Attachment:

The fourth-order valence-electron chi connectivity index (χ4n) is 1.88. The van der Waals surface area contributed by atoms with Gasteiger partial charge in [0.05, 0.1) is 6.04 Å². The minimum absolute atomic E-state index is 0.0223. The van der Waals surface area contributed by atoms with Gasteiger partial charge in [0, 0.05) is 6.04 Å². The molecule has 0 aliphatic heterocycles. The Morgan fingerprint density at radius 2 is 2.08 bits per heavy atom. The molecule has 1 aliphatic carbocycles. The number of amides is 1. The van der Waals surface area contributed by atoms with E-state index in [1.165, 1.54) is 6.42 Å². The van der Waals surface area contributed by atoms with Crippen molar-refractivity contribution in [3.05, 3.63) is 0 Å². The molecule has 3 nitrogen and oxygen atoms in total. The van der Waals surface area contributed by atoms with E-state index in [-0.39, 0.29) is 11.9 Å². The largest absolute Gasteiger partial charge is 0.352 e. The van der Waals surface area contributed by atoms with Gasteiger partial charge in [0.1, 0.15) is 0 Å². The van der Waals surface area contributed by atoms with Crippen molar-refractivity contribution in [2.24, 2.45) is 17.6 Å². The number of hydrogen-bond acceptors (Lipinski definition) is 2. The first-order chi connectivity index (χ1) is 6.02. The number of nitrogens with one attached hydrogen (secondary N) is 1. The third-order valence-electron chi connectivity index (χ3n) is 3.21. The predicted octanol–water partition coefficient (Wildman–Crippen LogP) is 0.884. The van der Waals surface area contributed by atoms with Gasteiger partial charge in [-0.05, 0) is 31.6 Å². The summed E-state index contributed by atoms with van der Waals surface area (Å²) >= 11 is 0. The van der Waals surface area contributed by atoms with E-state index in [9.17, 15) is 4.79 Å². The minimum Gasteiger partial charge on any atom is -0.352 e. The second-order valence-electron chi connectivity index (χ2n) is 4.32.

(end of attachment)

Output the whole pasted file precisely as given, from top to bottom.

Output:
The fourth-order valence-electron chi connectivity index (χ4n) is 1.88. The van der Waals surface area contributed by atoms with Gasteiger partial charge in [0.05, 0.1) is 6.04 Å². The minimum absolute atomic E-state index is 0.0223. The van der Waals surface area contributed by atoms with Gasteiger partial charge in [0, 0.05) is 6.04 Å². The molecule has 0 aliphatic heterocycles. The Morgan fingerprint density at radius 2 is 2.08 bits per heavy atom. The molecule has 1 aliphatic carbocycles. The number of amides is 1. The van der Waals surface area contributed by atoms with E-state index in [1.165, 1.54) is 6.42 Å². The van der Waals surface area contributed by atoms with Crippen molar-refractivity contribution in [3.05, 3.63) is 0 Å². The molecule has 3 nitrogen and oxygen atoms in total. The van der Waals surface area contributed by atoms with E-state index in [-0.39, 0.29) is 11.9 Å². The largest absolute Gasteiger partial charge is 0.352 e. The van der Waals surface area contributed by atoms with Gasteiger partial charge in [0.1, 0.15) is 0 Å². The van der Waals surface area contributed by atoms with Crippen molar-refractivity contribution in [2.24, 2.45) is 17.6 Å². The number of hydrogen-bond acceptors (Lipinski definition) is 2. The first-order chi connectivity index (χ1) is 6.02. The number of nitrogens with one attached hydrogen (secondary N) is 1. The third-order valence-electron chi connectivity index (χ3n) is 3.21. The predicted octanol–water partition coefficient (Wildman–Crippen LogP) is 0.884. The van der Waals surface area contributed by atoms with Gasteiger partial charge in [-0.05, 0) is 31.6 Å². The summed E-state index contributed by atoms with van der Waals surface area (Å²) >= 11 is 0. The van der Waals surface area contributed by atoms with E-state index in [9.17, 15) is 4.79 Å². The minimum Gasteiger partial charge on any atom is -0.352 e. The second-order valence-electron chi connectivity index (χ2n) is 4.32.